Yesterday was the publication date for Thurston Clarke’s Honorable Exit (Doubleday, 2019). Some weeks ago, when I first learned that Thurston had a new book coming out, I contacted my editor and volunteered to review it. Since Thurston and I are friends, I was disqualified, but it was acceptable for me to interview him about the new book. The publisher sent me a copy of the book, and I settled in to read it.
I was shocked to discover my name in the text. The book is about the last days of Vietnam. The subtitle says it all: “How a few Americans risked all to save our Vietnamese allies at the end of the war.” Included are narratives about me—how I gave my American ID to my Vietnamese chauffer so he could drive his family onto the airbase in my sedan and escape the country; how I hid a Vietnamese family with no papers (passports, visas) in the sedan (in the trunk and on the floor of the backseat under a blanket) and drove them to a plane to flee to safety; and how a Vietnamese officer I knew failed to escape because the evacuation was declared too late.
The many stories of heroic Americans who risked their lives to save the Vietnamese moved me to the core. I came across the names of dozens of people I knew. The events Thurston describes were so familiar to me. It was like living through the fall of Saigon all over again. Many times I had to stop reading because my emotions overwhelmed me.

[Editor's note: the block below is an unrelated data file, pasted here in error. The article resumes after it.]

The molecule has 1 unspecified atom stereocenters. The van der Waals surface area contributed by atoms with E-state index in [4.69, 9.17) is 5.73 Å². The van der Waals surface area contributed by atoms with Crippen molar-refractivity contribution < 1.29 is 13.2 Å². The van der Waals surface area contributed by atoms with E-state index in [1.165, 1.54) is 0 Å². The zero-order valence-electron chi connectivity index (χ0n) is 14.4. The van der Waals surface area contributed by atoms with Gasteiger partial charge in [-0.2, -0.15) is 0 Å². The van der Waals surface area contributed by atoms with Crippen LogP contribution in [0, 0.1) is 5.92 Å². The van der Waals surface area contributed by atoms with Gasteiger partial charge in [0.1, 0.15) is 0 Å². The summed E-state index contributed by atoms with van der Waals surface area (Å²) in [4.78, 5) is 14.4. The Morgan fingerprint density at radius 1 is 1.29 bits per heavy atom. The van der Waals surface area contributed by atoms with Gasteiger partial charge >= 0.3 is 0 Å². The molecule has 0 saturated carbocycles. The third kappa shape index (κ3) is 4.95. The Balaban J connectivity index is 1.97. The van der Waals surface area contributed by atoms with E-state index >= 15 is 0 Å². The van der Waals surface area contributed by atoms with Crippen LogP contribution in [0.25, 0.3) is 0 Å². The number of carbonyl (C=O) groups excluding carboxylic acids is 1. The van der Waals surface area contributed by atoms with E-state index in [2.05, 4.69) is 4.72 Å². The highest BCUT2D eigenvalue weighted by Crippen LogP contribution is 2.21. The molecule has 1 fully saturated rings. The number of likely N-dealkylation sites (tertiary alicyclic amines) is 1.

I’m profoundly grateful to Thurston for writing the book. During decades of being defamed for my participation in the “shameful” war, I never spoke of Vietnam. Now Americans are starting to honor those of us who fought for our country in Vietnam. I read every book on Vietnam that I can. Most, like Max Hastings’ Vietnam: An Epic Tragedy, 1945-1975 (HarperCollins, 2018), excoriate the Americans who fought and lost the war. But Thurston takes a different tack. He celebrates the bravery of those of us who, at the end, did everything we could to rescue our Vietnamese brothers.
Honorable Exit is the literary equivalent of those words I so yearned to hear and for decades never did: “Thank you for your service. And welcome home.”
You can read my interview with Thurston at http://www.washingtonindependentreviewofbooks.com/features/an-interview-with-thurston-clarke